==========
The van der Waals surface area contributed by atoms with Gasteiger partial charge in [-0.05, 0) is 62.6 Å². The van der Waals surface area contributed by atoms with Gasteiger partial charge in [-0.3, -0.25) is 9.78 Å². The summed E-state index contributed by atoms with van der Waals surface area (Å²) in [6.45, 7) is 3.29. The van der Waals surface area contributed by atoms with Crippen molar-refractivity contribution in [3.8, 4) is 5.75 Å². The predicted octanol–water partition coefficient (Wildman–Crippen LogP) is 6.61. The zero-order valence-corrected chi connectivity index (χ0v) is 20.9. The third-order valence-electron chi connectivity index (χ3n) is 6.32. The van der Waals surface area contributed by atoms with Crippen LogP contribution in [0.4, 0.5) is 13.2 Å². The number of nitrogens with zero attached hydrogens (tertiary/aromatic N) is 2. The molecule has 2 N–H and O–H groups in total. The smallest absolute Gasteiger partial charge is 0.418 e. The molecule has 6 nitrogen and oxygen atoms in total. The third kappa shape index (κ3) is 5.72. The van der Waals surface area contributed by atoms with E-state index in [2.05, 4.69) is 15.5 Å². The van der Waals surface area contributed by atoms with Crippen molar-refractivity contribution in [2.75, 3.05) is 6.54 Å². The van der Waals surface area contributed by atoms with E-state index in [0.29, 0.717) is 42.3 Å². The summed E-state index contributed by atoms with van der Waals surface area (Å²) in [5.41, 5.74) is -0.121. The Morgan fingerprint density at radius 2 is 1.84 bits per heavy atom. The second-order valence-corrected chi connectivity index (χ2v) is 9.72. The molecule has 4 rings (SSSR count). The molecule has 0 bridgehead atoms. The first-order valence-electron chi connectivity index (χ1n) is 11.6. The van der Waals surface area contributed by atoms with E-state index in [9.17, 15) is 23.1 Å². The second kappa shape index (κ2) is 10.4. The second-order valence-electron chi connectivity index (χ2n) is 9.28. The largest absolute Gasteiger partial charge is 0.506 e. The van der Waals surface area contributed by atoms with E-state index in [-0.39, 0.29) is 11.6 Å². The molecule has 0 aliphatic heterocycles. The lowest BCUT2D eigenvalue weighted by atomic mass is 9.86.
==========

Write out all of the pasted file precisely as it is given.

The van der Waals surface area contributed by atoms with Gasteiger partial charge in [-0.05, 0) is 62.6 Å². The van der Waals surface area contributed by atoms with Gasteiger partial charge in [-0.3, -0.25) is 9.78 Å². The summed E-state index contributed by atoms with van der Waals surface area (Å²) in [6.45, 7) is 3.29. The van der Waals surface area contributed by atoms with Crippen molar-refractivity contribution in [3.8, 4) is 5.75 Å². The predicted octanol–water partition coefficient (Wildman–Crippen LogP) is 6.61. The zero-order valence-corrected chi connectivity index (χ0v) is 20.9. The third-order valence-electron chi connectivity index (χ3n) is 6.32. The van der Waals surface area contributed by atoms with Crippen LogP contribution in [0.4, 0.5) is 13.2 Å². The number of nitrogens with zero attached hydrogens (tertiary/aromatic N) is 2. The molecule has 2 N–H and O–H groups in total. The smallest absolute Gasteiger partial charge is 0.418 e. The molecule has 6 nitrogen and oxygen atoms in total. The third kappa shape index (κ3) is 5.72. The van der Waals surface area contributed by atoms with E-state index in [2.05, 4.69) is 15.5 Å². The van der Waals surface area contributed by atoms with Crippen molar-refractivity contribution in [2.75, 3.05) is 6.54 Å². The van der Waals surface area contributed by atoms with E-state index in [0.29, 0.717) is 42.3 Å². The summed E-state index contributed by atoms with van der Waals surface area (Å²) in [5.41, 5.74) is -0.121. The Morgan fingerprint density at radius 2 is 1.84 bits per heavy atom. The second-order valence-corrected chi connectivity index (χ2v) is 9.72. The molecule has 4 rings (SSSR count). The molecule has 0 bridgehead atoms. The first-order valence-electron chi connectivity index (χ1n) is 11.6. The van der Waals surface area contributed by atoms with E-state index in [9.17, 15) is 23.1 Å². The second kappa shape index (κ2) is 10.4. The second-order valence-electron chi connectivity index (χ2n) is 9.28. The largest absolute Gasteiger partial charge is 0.506 e. The van der Waals surface area contributed by atoms with E-state index in [-0.39, 0.29) is 11.6 Å². The molecule has 0 aliphatic heterocycles. The lowest BCUT2D eigenvalue weighted by atomic mass is 9.86.